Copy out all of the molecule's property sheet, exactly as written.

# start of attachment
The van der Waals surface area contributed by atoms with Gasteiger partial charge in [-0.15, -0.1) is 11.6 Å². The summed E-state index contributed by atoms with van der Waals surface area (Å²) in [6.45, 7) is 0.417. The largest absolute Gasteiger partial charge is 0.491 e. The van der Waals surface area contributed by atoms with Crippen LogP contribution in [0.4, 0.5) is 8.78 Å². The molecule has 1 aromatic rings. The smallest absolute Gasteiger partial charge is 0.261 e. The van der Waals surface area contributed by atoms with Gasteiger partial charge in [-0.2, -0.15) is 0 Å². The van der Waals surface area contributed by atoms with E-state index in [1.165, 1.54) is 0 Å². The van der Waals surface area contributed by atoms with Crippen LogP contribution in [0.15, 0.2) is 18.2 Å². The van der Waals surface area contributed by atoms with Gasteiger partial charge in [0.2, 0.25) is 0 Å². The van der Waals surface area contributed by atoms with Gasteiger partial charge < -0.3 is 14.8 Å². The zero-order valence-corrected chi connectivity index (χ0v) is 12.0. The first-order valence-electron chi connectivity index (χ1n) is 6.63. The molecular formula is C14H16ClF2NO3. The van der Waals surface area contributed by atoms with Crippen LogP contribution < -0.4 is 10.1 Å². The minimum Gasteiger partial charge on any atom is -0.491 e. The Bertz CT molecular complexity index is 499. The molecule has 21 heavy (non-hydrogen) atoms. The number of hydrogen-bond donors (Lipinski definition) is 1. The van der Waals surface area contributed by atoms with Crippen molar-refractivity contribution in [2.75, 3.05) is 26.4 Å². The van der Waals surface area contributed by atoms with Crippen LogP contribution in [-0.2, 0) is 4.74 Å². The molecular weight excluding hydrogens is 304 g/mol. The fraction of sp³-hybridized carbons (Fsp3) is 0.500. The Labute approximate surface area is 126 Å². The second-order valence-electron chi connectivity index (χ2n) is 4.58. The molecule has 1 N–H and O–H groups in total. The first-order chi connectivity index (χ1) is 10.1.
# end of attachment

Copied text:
The van der Waals surface area contributed by atoms with Gasteiger partial charge in [-0.15, -0.1) is 11.6 Å². The summed E-state index contributed by atoms with van der Waals surface area (Å²) in [6.45, 7) is 0.417. The largest absolute Gasteiger partial charge is 0.491 e. The van der Waals surface area contributed by atoms with Crippen LogP contribution in [0.4, 0.5) is 8.78 Å². The molecule has 1 aromatic rings. The smallest absolute Gasteiger partial charge is 0.261 e. The van der Waals surface area contributed by atoms with Gasteiger partial charge in [-0.2, -0.15) is 0 Å². The van der Waals surface area contributed by atoms with E-state index in [1.165, 1.54) is 0 Å². The van der Waals surface area contributed by atoms with Crippen LogP contribution in [0.15, 0.2) is 18.2 Å². The van der Waals surface area contributed by atoms with Gasteiger partial charge in [0.2, 0.25) is 0 Å². The van der Waals surface area contributed by atoms with Gasteiger partial charge < -0.3 is 14.8 Å². The zero-order valence-corrected chi connectivity index (χ0v) is 12.0. The first-order valence-electron chi connectivity index (χ1n) is 6.63. The molecular formula is C14H16ClF2NO3. The van der Waals surface area contributed by atoms with Crippen LogP contribution < -0.4 is 10.1 Å². The minimum Gasteiger partial charge on any atom is -0.491 e. The Bertz CT molecular complexity index is 499. The molecule has 21 heavy (non-hydrogen) atoms. The number of hydrogen-bond donors (Lipinski definition) is 1. The van der Waals surface area contributed by atoms with Crippen molar-refractivity contribution in [2.75, 3.05) is 26.4 Å². The van der Waals surface area contributed by atoms with Crippen LogP contribution in [-0.2, 0) is 4.74 Å². The molecular weight excluding hydrogens is 304 g/mol. The fraction of sp³-hybridized carbons (Fsp3) is 0.500. The Labute approximate surface area is 126 Å². The second-order valence-electron chi connectivity index (χ2n) is 4.58. The molecule has 1 N–H and O–H groups in total. The first-order chi connectivity index (χ1) is 10.1.